Under the new funding model, which rewards schools for educating in-state students (60 percent of funds) and for a short list of other desired outcomes (40 percent), the University of Iowa would be overfunded from the state by an estimated $46.5 million next year. But the authors of the new model, a task force appointed last fall by the board, agreed that the loss to any school in a single year during the three-year implementation period couldn't exceed 2 percent of the school's previous operating revenues from the state. For Iowa, that amounts to just over $12.9 million.
The task force also urged board members to ask the Legislature to restore regents funding cut during recent lean budget years (FY09-11) as a means to provide the required support to Iowa State and Northern Iowa without taking funds from Iowa.
Prior to the vote, regent Robert Downer, Iowa City, noted his "yes" vote "should not be construed as support for a reduction in state funding at the University of Iowa if the Legislature doesn't approve this."
Downer, who voiced concern about the funding model's potential ill effect on the University of Iowa's "highly regarded" graduate and professional programs, pledged to work to modify the funding model.
"I urge this board to revisit the funding matrix," he said.
Regent Subhash Sahai, Webster City, also expressed regret about the funding model, particularly the fact that board members didn't have two meetings this summer to consider and discuss the proposal.
Board president Bruce Rastetter, Alden, said it's important to look at the big picture and remember that state operating funds are one piece of the universities' support.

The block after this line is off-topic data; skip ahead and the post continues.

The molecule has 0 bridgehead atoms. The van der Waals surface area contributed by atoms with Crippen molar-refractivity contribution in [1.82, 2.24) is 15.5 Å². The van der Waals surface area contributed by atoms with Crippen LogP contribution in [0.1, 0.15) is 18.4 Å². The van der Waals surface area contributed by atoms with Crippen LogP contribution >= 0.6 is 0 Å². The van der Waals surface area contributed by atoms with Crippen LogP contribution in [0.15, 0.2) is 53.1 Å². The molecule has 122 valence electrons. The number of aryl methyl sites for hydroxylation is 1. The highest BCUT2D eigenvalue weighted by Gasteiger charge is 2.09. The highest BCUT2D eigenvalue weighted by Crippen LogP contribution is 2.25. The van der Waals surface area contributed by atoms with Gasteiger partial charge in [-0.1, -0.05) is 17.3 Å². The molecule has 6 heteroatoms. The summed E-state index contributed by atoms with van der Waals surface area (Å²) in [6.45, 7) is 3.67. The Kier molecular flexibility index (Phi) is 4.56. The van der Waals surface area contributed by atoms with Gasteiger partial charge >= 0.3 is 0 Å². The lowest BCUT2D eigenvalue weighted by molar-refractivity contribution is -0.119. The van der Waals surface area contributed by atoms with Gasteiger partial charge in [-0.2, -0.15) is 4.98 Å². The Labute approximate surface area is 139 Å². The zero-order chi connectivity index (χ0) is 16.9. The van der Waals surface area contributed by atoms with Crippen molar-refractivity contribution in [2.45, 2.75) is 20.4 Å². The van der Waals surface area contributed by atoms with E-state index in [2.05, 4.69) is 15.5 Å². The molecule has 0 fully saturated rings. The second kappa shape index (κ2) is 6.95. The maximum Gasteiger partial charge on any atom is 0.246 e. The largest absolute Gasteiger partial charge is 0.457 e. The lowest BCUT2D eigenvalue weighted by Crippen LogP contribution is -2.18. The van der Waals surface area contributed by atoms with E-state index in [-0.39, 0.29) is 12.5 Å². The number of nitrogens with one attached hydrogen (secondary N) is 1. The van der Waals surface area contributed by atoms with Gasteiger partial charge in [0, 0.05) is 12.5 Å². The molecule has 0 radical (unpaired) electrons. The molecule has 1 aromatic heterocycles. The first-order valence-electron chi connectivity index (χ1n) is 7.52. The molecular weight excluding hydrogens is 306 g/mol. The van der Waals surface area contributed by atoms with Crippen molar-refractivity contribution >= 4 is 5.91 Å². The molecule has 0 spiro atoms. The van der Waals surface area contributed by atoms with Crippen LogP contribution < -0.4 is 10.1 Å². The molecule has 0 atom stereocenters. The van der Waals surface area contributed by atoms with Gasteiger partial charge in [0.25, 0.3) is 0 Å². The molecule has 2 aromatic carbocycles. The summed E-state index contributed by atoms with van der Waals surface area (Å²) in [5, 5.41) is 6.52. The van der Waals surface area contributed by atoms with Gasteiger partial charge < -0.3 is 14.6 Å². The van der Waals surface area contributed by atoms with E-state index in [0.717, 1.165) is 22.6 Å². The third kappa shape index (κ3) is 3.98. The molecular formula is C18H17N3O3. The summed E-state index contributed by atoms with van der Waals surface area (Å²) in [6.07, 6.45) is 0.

"This board has responsibility for three universities," he said. "We have two universities that have been punished for recruiting Iowa students, because under the old model our universities were disincentivized to educate Iowa students."
Educating Iowans: Enrollment* changes, 1981 to 2013
Fall 1981 enrollment (total)
Fall 2013 enrollment (total)
*Headcount enrollments exclude postdocs
Operating, strategic funds in FY16
The board is asking for a 1.75 percent inflationary increase to state operating funds for the year that begins July 1, 2015. At Iowa State, that amounts to a proposed $3.2 million. The same inflationary increase will be requested for several ISU units receiving a direct appropriation: Agriculture Experiment Station, Cooperative Extension, Leopold Center, livestock disease research, Nutrient Research Center, Small Business Development Centers, Institute for Physical Research and Technology and ISU Research Park.
Iowa State also will seek about $5.8 million in additional state funding for strategic initiatives, including bioeconomy research and leadership ($5 million), Ag Experiment Station ($0.5 million) and the SBDC ($0.3 million).
The board's funding proposal also includes a request that regent university employees be included in the appropriations bill that funds salary increases for state employees.
The board approved three new business cases for implementation in its Transparent, Inclusive Efficiency Review (TIER). Representatives from Deloitte Consulting presented the cases, but employee teams from the three universities will do the implementation work. The assignments are:
- Develop clear policy on the size and structure of search committees for vacant P&S positions. Deloitte also suggested a search waiver when a strong internal candidate is identified for a position. Issues with large search committees include hours consumed by a search, delays in hiring leading to losing top candidates, select individuals serving on too many committees because of the demographic they represent.
- Standardize Regent Admissions Index calculations for exception cases when the RAI can't be calculated -- most commonly when one of the four measures, class rank, isn't known. The goal is to improve the decision-making process for admissions staff, and restore the index's intended transparency for prospective students, their families and high school counselors.
- Create a single admissions portal, to benefit students who apply to more than one regent university. Deloitte advises that each university continue to assess its own application fee, both for the revenue and to make sure individuals are serious about their multiple applications.
Research park expansion
Vice president for economic development and business engagement Michael Crum, who also has chaired the ISU Research Park's board of directors since 2004, updated board members on growth at the park.